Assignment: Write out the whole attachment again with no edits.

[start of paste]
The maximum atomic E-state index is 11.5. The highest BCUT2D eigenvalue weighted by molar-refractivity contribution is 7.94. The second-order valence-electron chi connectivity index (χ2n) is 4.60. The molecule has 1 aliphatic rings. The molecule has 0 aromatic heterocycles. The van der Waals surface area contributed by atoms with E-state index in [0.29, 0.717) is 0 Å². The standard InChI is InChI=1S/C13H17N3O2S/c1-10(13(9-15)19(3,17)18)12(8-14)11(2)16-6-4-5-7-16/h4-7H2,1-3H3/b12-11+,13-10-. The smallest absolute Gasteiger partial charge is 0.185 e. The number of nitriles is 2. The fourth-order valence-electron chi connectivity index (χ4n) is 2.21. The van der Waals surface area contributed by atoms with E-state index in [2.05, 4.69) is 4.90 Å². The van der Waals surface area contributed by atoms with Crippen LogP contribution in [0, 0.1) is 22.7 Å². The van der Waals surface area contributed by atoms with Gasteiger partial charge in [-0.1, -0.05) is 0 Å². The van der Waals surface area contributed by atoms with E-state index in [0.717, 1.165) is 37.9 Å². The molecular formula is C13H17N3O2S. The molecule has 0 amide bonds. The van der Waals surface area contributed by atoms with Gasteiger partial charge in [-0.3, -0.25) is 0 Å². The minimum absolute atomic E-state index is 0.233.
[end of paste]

The maximum atomic E-state index is 11.5. The highest BCUT2D eigenvalue weighted by molar-refractivity contribution is 7.94. The second-order valence-electron chi connectivity index (χ2n) is 4.60. The molecule has 1 aliphatic rings. The molecule has 0 aromatic heterocycles. The van der Waals surface area contributed by atoms with E-state index in [0.29, 0.717) is 0 Å². The standard InChI is InChI=1S/C13H17N3O2S/c1-10(13(9-15)19(3,17)18)12(8-14)11(2)16-6-4-5-7-16/h4-7H2,1-3H3/b12-11+,13-10-. The smallest absolute Gasteiger partial charge is 0.185 e. The number of nitriles is 2. The fourth-order valence-electron chi connectivity index (χ4n) is 2.21. The van der Waals surface area contributed by atoms with E-state index in [2.05, 4.69) is 4.90 Å². The van der Waals surface area contributed by atoms with Crippen LogP contribution in [0, 0.1) is 22.7 Å². The van der Waals surface area contributed by atoms with Gasteiger partial charge in [-0.1, -0.05) is 0 Å². The van der Waals surface area contributed by atoms with E-state index in [0.717, 1.165) is 37.9 Å². The molecular formula is C13H17N3O2S. The molecule has 0 amide bonds. The van der Waals surface area contributed by atoms with Gasteiger partial charge in [-0.3, -0.25) is 0 Å². The minimum absolute atomic E-state index is 0.233.